Stiff wind to pay the toll: The 2011 Channel 19 year in review
What better way to start the new year than with a look back on the previous? I did it last year, after all, so let’s make it a tradition, how bout?
The Chinese Year of the Rabbit saw all manner of issues hopping in and out of the national on-highway spotlight, bookended by a proposed hours-of-service rule and its ultimate issuance, slightly reducing potential weekly work hours. Bound up in the discussion was, as any regular reader will remember, the notion of a “driver shortage,” as carriers competed hard for the best drivers and owner-operators with sign-on bonuses, pay hikes and other perks as the economy slowly chugged back to life and CSA made carriers ever more wary of drivers with marks on their records.
But lots happened along the way, of course. Indulge me — and yourselves — in this trip down memory lane…
The year started with an inauspicious boom.
Oil and, hence, diesel prices were headed up quickly again, and of course commodity futures markets continued to be open for business to what some were calling the investment banks’ “long con.” In other quarters, a wireless roadside inspection technology pilot program was wrapping up on the very day that the FMCSA proposed to mandate EOBR technology for virtually all interstate truckers – which would be necessary for the inspection technology to work, it just so turns out. Convenient? Conveniently, we were at the scale house the day it came down.
After the FMCSA’s Compliance, Safety, Accountability program went live in December, its potential effects on driver pay were being debated by a large swath of the industry. A driver-led effort to benefit wounded soldiers at Fort Sam Houston in Texas got off the ground as a Chinese ag hauler was sentenced to life in prison for hopping quite rabbit-like $560,000 U.S. worth in tolls by running two trucks with fake military license plates, load services were poking fun at Facebook founder Mark Zuckerberg (and themselves), and Overdrive 2010 Trucker of the Year Mike “Mustang” Crawford got his own authority.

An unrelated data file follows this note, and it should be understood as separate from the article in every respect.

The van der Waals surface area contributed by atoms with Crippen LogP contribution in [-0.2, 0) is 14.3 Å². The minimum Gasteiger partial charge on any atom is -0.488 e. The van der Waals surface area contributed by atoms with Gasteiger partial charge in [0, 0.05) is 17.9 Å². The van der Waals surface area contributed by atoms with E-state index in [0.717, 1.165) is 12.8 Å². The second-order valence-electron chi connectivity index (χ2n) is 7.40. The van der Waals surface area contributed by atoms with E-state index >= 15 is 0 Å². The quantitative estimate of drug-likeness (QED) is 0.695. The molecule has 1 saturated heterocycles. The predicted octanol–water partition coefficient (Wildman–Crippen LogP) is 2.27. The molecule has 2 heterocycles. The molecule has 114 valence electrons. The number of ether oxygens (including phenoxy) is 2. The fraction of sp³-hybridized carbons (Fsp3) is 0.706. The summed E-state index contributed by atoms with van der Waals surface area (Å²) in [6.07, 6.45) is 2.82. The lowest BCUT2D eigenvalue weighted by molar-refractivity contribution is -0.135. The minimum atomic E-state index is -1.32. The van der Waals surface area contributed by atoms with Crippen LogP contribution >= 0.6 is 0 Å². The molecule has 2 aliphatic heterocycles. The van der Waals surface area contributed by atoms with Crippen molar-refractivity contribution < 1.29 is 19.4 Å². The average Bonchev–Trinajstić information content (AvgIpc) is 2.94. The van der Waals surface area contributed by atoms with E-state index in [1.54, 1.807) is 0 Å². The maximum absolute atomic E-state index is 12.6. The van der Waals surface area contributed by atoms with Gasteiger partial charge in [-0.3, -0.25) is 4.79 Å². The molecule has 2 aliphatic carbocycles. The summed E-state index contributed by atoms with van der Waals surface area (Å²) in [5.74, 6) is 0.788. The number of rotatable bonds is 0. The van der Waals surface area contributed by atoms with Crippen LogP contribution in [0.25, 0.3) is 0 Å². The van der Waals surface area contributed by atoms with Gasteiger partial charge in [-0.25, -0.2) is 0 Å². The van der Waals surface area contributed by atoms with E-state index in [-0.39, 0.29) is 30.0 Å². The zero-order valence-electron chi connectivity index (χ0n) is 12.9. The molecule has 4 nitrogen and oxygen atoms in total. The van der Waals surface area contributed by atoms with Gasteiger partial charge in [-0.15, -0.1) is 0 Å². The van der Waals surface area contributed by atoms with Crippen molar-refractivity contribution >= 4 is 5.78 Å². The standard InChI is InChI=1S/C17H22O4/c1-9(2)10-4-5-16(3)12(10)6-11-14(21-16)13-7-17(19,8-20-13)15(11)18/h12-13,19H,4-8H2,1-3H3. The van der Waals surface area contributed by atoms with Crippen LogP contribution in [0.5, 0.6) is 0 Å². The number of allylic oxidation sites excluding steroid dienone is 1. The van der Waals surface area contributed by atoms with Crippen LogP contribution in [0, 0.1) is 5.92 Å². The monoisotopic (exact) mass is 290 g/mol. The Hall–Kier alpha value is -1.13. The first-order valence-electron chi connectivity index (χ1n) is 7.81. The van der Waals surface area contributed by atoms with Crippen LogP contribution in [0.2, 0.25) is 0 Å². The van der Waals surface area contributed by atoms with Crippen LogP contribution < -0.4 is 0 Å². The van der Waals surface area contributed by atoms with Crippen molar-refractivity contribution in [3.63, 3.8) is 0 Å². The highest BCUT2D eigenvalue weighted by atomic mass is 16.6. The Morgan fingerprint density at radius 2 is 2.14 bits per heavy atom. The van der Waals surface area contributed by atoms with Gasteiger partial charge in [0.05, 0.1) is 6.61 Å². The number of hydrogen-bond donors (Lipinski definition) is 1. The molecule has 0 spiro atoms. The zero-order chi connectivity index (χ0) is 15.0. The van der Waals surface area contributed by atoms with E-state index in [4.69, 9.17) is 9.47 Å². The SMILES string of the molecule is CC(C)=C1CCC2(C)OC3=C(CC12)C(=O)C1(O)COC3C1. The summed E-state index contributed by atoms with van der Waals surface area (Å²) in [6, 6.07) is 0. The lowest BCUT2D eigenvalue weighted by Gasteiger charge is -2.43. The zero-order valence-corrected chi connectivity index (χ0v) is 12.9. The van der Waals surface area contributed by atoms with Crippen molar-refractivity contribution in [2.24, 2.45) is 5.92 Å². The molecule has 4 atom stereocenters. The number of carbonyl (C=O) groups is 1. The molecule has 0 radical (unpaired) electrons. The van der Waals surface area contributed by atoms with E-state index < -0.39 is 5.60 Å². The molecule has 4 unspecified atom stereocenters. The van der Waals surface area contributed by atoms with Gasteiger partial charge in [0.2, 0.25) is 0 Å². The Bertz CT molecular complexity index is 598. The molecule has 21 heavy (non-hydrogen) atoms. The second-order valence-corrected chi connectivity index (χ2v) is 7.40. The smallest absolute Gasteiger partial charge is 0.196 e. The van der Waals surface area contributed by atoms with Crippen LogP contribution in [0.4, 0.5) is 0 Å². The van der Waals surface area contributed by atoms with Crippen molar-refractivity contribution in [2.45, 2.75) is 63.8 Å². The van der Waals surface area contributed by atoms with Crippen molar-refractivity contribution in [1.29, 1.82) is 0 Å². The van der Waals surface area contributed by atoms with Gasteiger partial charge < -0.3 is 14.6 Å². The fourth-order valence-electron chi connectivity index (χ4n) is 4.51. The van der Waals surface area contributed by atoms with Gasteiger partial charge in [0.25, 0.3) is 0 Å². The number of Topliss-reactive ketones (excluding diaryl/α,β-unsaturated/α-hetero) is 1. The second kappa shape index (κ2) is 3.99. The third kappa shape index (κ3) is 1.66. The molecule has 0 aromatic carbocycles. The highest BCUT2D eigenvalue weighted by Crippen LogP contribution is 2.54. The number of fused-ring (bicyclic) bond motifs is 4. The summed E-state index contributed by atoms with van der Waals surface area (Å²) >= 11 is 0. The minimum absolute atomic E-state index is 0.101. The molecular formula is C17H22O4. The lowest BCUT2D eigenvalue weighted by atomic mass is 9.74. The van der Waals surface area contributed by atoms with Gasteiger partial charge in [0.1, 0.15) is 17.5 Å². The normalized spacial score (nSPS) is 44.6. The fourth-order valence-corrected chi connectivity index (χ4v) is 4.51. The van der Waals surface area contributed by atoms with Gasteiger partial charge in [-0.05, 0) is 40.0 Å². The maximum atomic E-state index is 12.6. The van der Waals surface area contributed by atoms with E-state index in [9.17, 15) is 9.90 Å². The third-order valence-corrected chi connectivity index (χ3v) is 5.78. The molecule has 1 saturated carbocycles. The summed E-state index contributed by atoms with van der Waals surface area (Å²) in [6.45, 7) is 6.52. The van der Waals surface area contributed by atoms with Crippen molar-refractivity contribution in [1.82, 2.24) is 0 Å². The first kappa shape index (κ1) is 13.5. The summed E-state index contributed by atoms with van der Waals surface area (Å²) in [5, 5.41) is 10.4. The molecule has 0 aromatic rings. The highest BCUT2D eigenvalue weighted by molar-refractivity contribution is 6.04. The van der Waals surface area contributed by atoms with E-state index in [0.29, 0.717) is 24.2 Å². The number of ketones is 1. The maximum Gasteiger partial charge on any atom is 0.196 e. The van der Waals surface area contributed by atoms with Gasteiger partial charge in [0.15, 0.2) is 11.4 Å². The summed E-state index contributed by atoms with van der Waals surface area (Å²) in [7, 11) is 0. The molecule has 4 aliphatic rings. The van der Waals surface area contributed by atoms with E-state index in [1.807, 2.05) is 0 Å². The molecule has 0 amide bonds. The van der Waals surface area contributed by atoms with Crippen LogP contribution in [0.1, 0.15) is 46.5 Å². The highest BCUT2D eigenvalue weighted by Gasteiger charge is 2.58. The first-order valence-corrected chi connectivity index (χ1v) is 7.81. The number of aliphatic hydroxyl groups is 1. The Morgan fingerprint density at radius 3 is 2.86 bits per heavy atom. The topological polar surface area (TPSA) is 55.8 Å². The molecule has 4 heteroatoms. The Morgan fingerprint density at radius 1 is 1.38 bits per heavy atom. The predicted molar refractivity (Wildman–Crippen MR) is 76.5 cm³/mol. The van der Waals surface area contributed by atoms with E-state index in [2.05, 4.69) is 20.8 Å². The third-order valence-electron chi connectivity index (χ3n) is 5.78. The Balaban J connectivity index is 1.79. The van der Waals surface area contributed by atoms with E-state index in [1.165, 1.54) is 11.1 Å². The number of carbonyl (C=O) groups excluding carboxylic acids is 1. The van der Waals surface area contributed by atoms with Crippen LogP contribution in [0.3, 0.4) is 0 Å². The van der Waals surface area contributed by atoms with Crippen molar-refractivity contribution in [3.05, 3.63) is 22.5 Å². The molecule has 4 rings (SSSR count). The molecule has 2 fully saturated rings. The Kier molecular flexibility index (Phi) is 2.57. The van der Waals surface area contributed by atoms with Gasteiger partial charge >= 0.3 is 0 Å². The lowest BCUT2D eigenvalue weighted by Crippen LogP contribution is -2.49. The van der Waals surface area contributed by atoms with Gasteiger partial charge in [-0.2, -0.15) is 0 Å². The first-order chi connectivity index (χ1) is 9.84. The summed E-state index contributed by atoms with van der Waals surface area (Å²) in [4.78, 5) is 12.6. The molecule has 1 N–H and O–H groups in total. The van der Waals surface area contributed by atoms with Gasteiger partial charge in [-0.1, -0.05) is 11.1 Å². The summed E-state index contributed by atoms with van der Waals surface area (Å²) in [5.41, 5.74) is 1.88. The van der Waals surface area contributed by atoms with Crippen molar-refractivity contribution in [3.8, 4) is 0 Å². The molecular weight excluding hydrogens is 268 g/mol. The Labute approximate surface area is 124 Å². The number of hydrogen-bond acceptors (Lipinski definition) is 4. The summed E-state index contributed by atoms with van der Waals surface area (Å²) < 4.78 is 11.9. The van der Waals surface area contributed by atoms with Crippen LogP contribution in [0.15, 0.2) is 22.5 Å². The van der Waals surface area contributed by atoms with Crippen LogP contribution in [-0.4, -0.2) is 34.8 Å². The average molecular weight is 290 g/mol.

A new TV show debuted chronicling the lives and businesses of drivers, custom truck shops, trucking companies and more — in another, a truck manufacturer CEO pledged to his workers that the company would not “off-shore” its U.S. facilities to Mexico.
CSA driver scorecards became available for some individual haulers outside the purview of company staff, and Old Man Winter showed his grizzled white head in more ways than one — each involving early-month blizzards across large swaths of the nation. One owner-operator emerged from adverse conditions to be trumpeted for his heroic rescue of a trapped, freezing couple in a car, and the year of the smartphone trucking app got under way.
At once, a 2010 story — the closing of the Nashville downtown TA after flooding — wrapped up with the stop’s triumphant reopening and remodel. Far east of the United States, a South African truck driver strike turned violent, and haulers into and out of Egypt as the later-dubbed “Arab Spring” got under way were having all sorts of problems.
I saw a couple infamously familiar faces at a Starbucks on I-24 in Manchester, Tenn., owner-operator Dan Heister was named Overdrive‘s Trucker of the Year, and the famous Willie’s Place truck stop in Carl’s Corner, Texas, shut its doors for good.
One trucker wanted to talk to President Obama.